America is an incredibly fat nation, and much of that is owed to the fact that we can’t help but cram our gaping maws with as much calorie-dense, nutritionally vacant garbage as humanly possible. In order to combat obesity, the FDA began developing guidelines in 2011 that would require food-serving businesses with more than 20 locations to post calorie information on menus. Initial legislation gave them until December 1 of 2015; now they have until December 1 of 2016. The reason?
Determining the calorie content of certain foodstuffs just ain’t that easy.
The Wall Street Journal reports that hasty legislation left a lot of room for error, and the extension was granted as congress attempts to sort out the nuances of the new regulations. For instance, the initial language would have required a place like Domino’s Pizza to provide calorie information for entire pizzas. Not particularly useful for most diners, and difficult considering Domino’s crusts and toppings can be arranged into some 34 million different combinations. Pizza places have since been allowed to display calorie content by the slice, which they say is more reasonable.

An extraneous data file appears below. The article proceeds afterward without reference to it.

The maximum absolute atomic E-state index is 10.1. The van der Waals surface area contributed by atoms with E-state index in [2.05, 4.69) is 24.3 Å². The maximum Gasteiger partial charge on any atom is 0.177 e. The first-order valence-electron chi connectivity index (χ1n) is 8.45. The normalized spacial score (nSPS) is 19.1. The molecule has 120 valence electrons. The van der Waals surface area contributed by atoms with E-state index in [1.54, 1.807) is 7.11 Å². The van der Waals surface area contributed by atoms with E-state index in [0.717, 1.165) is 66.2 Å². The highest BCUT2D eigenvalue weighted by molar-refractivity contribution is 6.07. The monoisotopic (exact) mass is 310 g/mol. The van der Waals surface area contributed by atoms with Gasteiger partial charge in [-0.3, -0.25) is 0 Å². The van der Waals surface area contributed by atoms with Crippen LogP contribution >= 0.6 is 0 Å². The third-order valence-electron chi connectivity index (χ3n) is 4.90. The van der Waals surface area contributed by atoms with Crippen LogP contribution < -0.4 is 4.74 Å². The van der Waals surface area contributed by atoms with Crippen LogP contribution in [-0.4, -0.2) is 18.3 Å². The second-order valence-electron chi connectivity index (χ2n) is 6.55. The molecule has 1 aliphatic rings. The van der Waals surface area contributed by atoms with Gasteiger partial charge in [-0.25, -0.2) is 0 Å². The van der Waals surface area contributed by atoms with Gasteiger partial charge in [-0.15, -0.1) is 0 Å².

(Why, exactly, this is easier is unstated. Is it really that difficult to estimate the caloric content for an entire pizza and then divide it by eight?)
Pizza joints aren’t the only businesses feeling the strain. Grocers who sell prepared food items say it will cost on the order of $1 billion to calculate nutrition information for those items, and some may stop selling them altogether (a common business threat in the face of restrictive legislation). More importantly, there’s a question of liability – if the person making your pizza is a little heavy-handed with the cheese, who’s to blame when actual calorie content runs afoul of the number on the menu?
These concerns are all legitimate to varying degrees, but most reasonable people understand that the calories displayed for a foodstuff are meant to be a guide, not a precise measure.